Outside, you can choose from a couple of alternative wheel finishes (matte gray and brass) and add carbon fiber trim. The base carbon fiber package includes track-spec aero elements (splitter, wheel well deflectors, dive planes and enhanced rear spoiler) that actually generate usable downforce. They’re pricey ($4,350 for the basic stuff; another $2,650 for the extra cosmetic bits), but don’t clutter up the exterior too badly and they are functional.

That’s about it. Consequently, the Blackwing’s base price of $59,990 (including destination) doesn’t require much inflation unless you’re picky about the quality of interior materials or really want that extra downforce. Mechanically, there’s virtually nothing to chase. Except perhaps some BMWs.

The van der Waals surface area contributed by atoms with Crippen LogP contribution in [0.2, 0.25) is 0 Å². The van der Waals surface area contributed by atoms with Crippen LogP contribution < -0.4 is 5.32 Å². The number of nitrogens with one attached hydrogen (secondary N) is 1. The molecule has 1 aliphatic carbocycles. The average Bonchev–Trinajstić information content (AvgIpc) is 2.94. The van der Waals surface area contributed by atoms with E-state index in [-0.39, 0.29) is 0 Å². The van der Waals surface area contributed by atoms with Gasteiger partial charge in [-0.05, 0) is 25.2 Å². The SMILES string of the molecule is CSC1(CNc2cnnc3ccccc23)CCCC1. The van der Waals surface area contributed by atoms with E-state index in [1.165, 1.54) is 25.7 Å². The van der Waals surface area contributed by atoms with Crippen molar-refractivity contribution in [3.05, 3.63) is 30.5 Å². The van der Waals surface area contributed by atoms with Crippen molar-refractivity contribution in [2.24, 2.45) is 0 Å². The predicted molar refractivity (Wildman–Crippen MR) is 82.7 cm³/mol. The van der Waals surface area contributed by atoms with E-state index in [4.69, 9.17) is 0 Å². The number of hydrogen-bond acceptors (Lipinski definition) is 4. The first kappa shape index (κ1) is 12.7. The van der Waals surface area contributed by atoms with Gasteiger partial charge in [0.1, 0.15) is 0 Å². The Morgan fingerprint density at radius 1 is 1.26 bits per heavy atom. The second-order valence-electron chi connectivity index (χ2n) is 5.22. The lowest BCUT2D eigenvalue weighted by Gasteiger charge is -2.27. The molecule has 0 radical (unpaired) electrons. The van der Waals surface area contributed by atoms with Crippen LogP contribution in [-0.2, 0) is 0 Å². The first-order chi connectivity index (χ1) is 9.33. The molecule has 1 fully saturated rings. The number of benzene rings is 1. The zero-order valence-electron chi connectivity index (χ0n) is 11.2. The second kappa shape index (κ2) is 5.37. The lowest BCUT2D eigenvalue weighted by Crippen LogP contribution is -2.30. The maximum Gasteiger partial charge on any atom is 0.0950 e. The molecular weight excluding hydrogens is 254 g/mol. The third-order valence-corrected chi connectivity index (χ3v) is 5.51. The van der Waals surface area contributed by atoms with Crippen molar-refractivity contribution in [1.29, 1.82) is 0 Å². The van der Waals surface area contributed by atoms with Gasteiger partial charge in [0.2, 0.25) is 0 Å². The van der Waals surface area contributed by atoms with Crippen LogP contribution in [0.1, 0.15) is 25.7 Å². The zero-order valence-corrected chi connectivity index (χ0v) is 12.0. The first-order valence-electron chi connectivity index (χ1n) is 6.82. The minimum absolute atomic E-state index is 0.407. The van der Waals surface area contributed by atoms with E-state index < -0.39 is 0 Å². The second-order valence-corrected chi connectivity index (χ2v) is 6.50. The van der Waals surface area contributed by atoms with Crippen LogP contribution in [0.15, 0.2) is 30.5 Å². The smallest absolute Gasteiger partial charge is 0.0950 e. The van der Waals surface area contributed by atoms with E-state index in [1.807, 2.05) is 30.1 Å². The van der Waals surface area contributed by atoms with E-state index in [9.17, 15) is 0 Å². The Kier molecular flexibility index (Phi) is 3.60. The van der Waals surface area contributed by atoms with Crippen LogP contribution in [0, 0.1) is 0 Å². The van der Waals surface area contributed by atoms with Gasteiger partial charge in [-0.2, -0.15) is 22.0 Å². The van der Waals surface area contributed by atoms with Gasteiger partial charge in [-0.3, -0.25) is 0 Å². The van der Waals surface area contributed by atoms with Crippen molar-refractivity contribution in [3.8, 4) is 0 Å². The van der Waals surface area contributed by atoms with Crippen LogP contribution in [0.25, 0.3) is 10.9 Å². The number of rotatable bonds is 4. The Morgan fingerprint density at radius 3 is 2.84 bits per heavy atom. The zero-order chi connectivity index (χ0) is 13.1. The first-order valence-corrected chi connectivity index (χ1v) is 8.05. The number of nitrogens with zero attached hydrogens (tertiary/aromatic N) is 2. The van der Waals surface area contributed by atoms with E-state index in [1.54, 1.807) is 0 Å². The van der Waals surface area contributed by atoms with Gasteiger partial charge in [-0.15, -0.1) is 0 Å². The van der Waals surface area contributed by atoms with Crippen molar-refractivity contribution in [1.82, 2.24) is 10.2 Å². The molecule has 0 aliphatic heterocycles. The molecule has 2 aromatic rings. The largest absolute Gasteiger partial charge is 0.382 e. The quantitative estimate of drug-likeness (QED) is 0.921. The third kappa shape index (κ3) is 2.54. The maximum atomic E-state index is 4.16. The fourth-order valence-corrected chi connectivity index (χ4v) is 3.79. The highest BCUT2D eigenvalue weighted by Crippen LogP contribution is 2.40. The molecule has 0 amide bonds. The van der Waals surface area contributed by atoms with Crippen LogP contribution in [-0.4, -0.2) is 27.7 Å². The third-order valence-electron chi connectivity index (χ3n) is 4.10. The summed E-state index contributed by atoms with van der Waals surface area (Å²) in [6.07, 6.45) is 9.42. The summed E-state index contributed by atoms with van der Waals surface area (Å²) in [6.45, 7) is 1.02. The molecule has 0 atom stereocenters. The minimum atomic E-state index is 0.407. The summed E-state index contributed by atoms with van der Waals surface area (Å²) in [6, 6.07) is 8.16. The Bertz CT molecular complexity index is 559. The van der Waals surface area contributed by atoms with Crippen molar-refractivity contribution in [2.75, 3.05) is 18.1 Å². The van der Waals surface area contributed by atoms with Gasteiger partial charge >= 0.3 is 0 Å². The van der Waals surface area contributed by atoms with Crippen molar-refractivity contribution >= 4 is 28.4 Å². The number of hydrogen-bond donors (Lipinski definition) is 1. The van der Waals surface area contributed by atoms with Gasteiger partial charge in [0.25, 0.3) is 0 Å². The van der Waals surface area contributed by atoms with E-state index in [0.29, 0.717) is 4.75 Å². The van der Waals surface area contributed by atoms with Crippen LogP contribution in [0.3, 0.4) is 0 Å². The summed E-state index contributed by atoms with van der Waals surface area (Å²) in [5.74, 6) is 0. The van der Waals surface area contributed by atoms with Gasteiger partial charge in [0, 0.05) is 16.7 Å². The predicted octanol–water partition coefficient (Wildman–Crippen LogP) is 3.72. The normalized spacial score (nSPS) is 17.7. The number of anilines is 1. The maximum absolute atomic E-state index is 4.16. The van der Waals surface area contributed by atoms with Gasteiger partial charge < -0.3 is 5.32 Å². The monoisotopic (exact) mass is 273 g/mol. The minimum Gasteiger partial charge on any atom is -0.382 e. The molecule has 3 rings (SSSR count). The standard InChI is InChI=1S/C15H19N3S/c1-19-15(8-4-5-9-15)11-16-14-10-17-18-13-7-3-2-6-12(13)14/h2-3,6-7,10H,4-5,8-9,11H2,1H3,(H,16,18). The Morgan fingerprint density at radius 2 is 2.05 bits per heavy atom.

And that’s what Cadillac has been doing since the first CTS-V debuted way back in 2004. The genesis of the V badge was oversized for its class (sound familiar?) but nonetheless wonderful to drive. While the CT4-V Blackwing may not carry on the CTS’ heavyweight legacy, it hits the bullseye Cadillac has been zeroing in on for nearly two decades: it does what we want a BMW M3 to do – arguably better – without any meaningful penalty.

The sad part is that the CT4-V Blackwing represents the very best of what Cadillac used to do. The brand’s future is in Lyriq and SuperCruise and the rest of what GM’s luxury branch is pursuing in the post-de-Nysschen era of electrification and automation. I can think of no better note to end on.